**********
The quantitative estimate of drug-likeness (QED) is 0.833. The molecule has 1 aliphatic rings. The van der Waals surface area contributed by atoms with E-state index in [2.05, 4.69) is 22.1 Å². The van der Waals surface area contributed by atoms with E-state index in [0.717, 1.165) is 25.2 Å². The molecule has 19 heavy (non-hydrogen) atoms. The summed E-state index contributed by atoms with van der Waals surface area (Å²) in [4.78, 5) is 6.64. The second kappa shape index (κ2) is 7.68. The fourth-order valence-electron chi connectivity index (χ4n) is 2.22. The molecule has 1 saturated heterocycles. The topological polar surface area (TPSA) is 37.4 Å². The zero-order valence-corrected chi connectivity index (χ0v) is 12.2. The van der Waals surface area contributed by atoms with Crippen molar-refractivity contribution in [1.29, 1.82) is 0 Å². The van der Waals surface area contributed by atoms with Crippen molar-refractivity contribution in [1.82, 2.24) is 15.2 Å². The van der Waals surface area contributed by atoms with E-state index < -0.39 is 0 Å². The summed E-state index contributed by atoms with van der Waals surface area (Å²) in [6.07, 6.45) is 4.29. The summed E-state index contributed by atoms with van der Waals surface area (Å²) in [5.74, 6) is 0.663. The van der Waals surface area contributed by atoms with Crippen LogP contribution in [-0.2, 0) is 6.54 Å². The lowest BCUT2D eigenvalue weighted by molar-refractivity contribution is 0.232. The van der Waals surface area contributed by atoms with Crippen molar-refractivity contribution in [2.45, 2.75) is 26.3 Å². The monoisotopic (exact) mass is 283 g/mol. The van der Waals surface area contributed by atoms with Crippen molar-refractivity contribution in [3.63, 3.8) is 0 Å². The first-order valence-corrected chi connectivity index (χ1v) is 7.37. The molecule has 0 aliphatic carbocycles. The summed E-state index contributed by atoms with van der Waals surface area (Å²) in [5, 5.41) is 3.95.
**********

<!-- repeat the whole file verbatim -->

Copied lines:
The quantitative estimate of drug-likeness (QED) is 0.833. The molecule has 1 aliphatic rings. The van der Waals surface area contributed by atoms with E-state index in [2.05, 4.69) is 22.1 Å². The van der Waals surface area contributed by atoms with E-state index in [0.717, 1.165) is 25.2 Å². The molecule has 19 heavy (non-hydrogen) atoms. The summed E-state index contributed by atoms with van der Waals surface area (Å²) in [4.78, 5) is 6.64. The second kappa shape index (κ2) is 7.68. The fourth-order valence-electron chi connectivity index (χ4n) is 2.22. The molecule has 1 saturated heterocycles. The topological polar surface area (TPSA) is 37.4 Å². The zero-order valence-corrected chi connectivity index (χ0v) is 12.2. The van der Waals surface area contributed by atoms with Crippen molar-refractivity contribution in [1.29, 1.82) is 0 Å². The van der Waals surface area contributed by atoms with Crippen molar-refractivity contribution in [1.82, 2.24) is 15.2 Å². The van der Waals surface area contributed by atoms with E-state index < -0.39 is 0 Å². The summed E-state index contributed by atoms with van der Waals surface area (Å²) in [6.07, 6.45) is 4.29. The summed E-state index contributed by atoms with van der Waals surface area (Å²) in [5.74, 6) is 0.663. The van der Waals surface area contributed by atoms with Crippen LogP contribution in [-0.2, 0) is 6.54 Å². The lowest BCUT2D eigenvalue weighted by molar-refractivity contribution is 0.232. The van der Waals surface area contributed by atoms with Crippen molar-refractivity contribution in [2.45, 2.75) is 26.3 Å². The monoisotopic (exact) mass is 283 g/mol. The van der Waals surface area contributed by atoms with Crippen molar-refractivity contribution in [3.63, 3.8) is 0 Å². The first-order valence-corrected chi connectivity index (χ1v) is 7.37. The molecule has 0 aliphatic carbocycles. The summed E-state index contributed by atoms with van der Waals surface area (Å²) in [5, 5.41) is 3.95.